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Elma moves forward on regs for growing, processing pot; retail aspects on pause

ELMA — The Elma City Council is moving forward with an ordinance allowing for marijuana growers and processors to locate within the city of Elma, but it will take a while longer before the city gets on board with potential retail stores to locate within city limits.

A proposed ordinance would actually prohibit retail stores at this point. Although no one has proposed putting a retail store in Elma, the possibility exists. The county has three at-large licenses with owners potentially locating retail stores in Porter, Central Park and the North Beach. However, those licenses could be sold at anytime and, at that point, someone may see Elma as a potential site for a retail location.

Elma City Council members Pat Miller, David Blackett and Tom Boling each said they did not support a permanent ban of retail marijuana outlets for the city of Elma. That said, they just weren’t in a rush to do it.

“We want to make sure we get it in the proper zoning and take time to really figure this out,” Miller said.

Added Councilwoman Debbie Thurman, “We need to think what’s more for the future than just for today. The state may come in and allow more retail licenses at some point.”

The city’s hearings examiner recommended the council adopt provisions not just for recreational marijuana production and processing, but also for retail stores, as well, citing public feedback during a June public hearing on the matter, as well as the fact the state has moved forward with its own regulations on the issue.

Councilman Blackett says he was worried that the city may face a lawsuit if it institutes a permanent ban of retail outlets. Several council members had a copy of a press release Elma attorney Chris Crew had issued Monday night, saying he planned to hand-deliver a lawsuit to the Bonney Lake City Council at its scheduled meeting.

“We don’t need our own lawsuit,” Miller said.

Crew’s lawsuit against Bonney Lake seeks $2.5 million in damages in response to the moratorium on I-502 businesses passed by the City Council in October of 2013. Crew represents Saranjit Bassi, who was awarded an I-502 retail license by the state, and intended to open the doors of his marijuana retail store July 1 along with other license holders, but was denied a business permit by the city of Bonney Lake as a result of its moratorium.

The lawsuit comes on the heels of a similar suit filed last month against the city of Wenatchee by attorney Hilary Bricken, who anticipates challenging her case against the city “all the way up” to the state Supreme Court. That suit garnered attention from the ACLU, which has vowed to intervene in the case on the side of I-502 plaintiffs if issues of federal law arise.

Another similar lawsuit was brought against the city of Fife only a few days ago on July 16. In that lawsuit, plaintiff Tedd Weatherbee claims that his constitutional rights were violated by Fife’s moratorium.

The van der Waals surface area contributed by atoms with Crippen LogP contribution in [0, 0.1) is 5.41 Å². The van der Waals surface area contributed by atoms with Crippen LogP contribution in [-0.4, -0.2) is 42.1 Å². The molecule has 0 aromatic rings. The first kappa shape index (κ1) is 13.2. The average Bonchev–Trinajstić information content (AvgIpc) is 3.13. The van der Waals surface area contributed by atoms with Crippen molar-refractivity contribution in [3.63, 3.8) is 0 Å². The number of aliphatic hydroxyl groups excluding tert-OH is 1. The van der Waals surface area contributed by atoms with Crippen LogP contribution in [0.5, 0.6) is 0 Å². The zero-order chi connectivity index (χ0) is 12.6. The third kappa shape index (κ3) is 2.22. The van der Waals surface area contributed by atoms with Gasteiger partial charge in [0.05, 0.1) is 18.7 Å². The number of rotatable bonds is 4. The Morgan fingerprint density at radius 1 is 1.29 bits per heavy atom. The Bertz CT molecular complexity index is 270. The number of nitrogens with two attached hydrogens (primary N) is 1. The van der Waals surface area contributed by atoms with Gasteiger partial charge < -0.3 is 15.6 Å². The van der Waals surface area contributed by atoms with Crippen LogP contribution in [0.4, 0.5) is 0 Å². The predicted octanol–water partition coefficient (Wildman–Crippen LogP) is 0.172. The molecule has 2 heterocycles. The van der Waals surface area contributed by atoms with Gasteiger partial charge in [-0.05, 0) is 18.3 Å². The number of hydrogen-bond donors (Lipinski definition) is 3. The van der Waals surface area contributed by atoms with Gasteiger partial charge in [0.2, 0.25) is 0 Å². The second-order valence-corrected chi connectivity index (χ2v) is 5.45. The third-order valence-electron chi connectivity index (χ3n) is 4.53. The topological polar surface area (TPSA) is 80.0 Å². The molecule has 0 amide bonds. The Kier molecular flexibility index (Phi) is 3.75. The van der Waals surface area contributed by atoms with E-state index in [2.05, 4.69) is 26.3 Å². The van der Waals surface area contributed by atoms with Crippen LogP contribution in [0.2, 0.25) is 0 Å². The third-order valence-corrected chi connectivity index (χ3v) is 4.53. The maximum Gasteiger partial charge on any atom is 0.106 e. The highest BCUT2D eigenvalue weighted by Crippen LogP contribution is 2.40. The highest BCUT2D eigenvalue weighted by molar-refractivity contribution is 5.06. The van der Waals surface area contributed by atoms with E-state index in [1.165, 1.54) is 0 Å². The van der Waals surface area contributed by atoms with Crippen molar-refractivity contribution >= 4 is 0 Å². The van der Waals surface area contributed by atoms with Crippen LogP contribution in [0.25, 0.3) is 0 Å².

“The common thread that runs through all of these lawsuits is that the state awarded each of these people something worth a million dollars,” Crew stated.

Crew went on to say that “every reasonable businessman would fight tooth-and-nail against a city ordinance designed to make their million-dollar award worthless.”

In a memo to the city council dated June 12, Elma City Attorney Dan Glenn notes that numerous other municipalities in the state are now being sued for their outright bans and refusal to implement I-502.

“We don’t want to spend a bunch of our taxpayers’ money to fight that,” said Elma Mayor Dave Osgood.

The city of Hoquiam is the only city on the Harbor to ban all aspects of marijuana sales and production.

During public comment, lobbyist Jim Eddy of Hoquiam encouraged the Elma City Council to move quickly to figure out where potential retail stores could go in Elma, encouraging them to treat it like any other business and put it in a commercial zone.


The proposed Elma ordinance would have restricted the number of licenses issued for growers and processors and constrained the size of the building, but the Elma City Council stripped those parts out of the ordinance.

“We don’t restrict the number of any other businesses,” Boling said.

The proposed ordinance also would have required the business owner to go through a conditional use hearing process to locate their business within the city. After Eddy told the council that such a process would create one more hurdle for a business owner to go through, the council stripped that part of the ordinance out, too, allowing a marijuana grower or processor to be a permitted use like any other business.

The city left in requirements for additional odor protections.

“You will not like the smell if it gets out,” Elma Police Chief Jeff Troumbley told the council, noting he gets complaints from residents about marijuana smells frequently.

At this point, there’s just one producer/processor in the city limits known as Northwest Harvest Company. A co-owner with the company told the council that the company would install a $180,000 HVAC system, specifically to keep odors and the environment of a warehouse under control.

Before the ordinance can be approved, Glenn says the city is going through an environmental planning process first. The ordinance should be ready for approval in the next month or two. It may take a little while longer for the retail aspect to be approved.

Besides addressing the issues behind legal, recreational marijuana, the ordinance would absolutely prohibit all aspects of medical marijuana from locating within the city limits.

Vidette reporter David Haerle contributed to this story.